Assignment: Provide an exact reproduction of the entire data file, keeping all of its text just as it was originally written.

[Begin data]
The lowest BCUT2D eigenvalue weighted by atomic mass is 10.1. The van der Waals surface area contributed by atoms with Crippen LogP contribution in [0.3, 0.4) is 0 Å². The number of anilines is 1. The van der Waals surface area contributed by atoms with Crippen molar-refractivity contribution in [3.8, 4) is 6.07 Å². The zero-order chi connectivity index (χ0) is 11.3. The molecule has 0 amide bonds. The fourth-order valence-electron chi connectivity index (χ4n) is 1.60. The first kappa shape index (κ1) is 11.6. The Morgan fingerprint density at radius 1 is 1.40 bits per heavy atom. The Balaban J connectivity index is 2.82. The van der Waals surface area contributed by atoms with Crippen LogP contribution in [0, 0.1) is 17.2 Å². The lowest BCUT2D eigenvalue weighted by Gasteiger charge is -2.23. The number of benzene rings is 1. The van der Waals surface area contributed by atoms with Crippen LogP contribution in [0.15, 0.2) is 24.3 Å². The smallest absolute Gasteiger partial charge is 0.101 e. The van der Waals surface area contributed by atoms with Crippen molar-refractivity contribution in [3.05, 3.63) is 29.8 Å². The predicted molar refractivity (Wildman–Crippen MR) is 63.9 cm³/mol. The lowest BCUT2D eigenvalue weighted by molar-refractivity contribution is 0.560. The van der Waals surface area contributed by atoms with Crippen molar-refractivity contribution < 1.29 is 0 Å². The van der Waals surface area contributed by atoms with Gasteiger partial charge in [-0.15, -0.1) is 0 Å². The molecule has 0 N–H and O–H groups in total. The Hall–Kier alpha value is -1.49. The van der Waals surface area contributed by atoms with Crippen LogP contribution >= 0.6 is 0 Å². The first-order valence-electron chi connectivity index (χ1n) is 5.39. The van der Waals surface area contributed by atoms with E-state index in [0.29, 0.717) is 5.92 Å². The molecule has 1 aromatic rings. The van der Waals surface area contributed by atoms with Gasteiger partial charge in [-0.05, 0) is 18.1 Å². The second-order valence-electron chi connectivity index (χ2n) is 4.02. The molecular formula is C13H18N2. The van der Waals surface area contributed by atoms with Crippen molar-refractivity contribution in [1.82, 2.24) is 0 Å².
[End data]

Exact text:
The lowest BCUT2D eigenvalue weighted by atomic mass is 10.1. The van der Waals surface area contributed by atoms with Crippen LogP contribution in [0.3, 0.4) is 0 Å². The number of anilines is 1. The van der Waals surface area contributed by atoms with Crippen molar-refractivity contribution in [3.8, 4) is 6.07 Å². The zero-order chi connectivity index (χ0) is 11.3. The molecule has 0 amide bonds. The fourth-order valence-electron chi connectivity index (χ4n) is 1.60. The first kappa shape index (κ1) is 11.6. The Morgan fingerprint density at radius 1 is 1.40 bits per heavy atom. The Balaban J connectivity index is 2.82. The van der Waals surface area contributed by atoms with Crippen LogP contribution in [0, 0.1) is 17.2 Å². The lowest BCUT2D eigenvalue weighted by Gasteiger charge is -2.23. The number of benzene rings is 1. The van der Waals surface area contributed by atoms with Crippen LogP contribution in [0.15, 0.2) is 24.3 Å². The smallest absolute Gasteiger partial charge is 0.101 e. The van der Waals surface area contributed by atoms with Crippen molar-refractivity contribution in [3.05, 3.63) is 29.8 Å². The predicted molar refractivity (Wildman–Crippen MR) is 63.9 cm³/mol. The lowest BCUT2D eigenvalue weighted by molar-refractivity contribution is 0.560. The van der Waals surface area contributed by atoms with Crippen molar-refractivity contribution < 1.29 is 0 Å². The van der Waals surface area contributed by atoms with Gasteiger partial charge in [-0.15, -0.1) is 0 Å². The molecule has 0 N–H and O–H groups in total. The Hall–Kier alpha value is -1.49. The van der Waals surface area contributed by atoms with Crippen LogP contribution >= 0.6 is 0 Å². The first-order valence-electron chi connectivity index (χ1n) is 5.39. The van der Waals surface area contributed by atoms with E-state index in [0.29, 0.717) is 5.92 Å². The molecule has 1 aromatic rings. The van der Waals surface area contributed by atoms with Gasteiger partial charge in [-0.05, 0) is 18.1 Å². The second-order valence-electron chi connectivity index (χ2n) is 4.02. The molecular formula is C13H18N2. The van der Waals surface area contributed by atoms with Crippen molar-refractivity contribution in [1.82, 2.24) is 0 Å².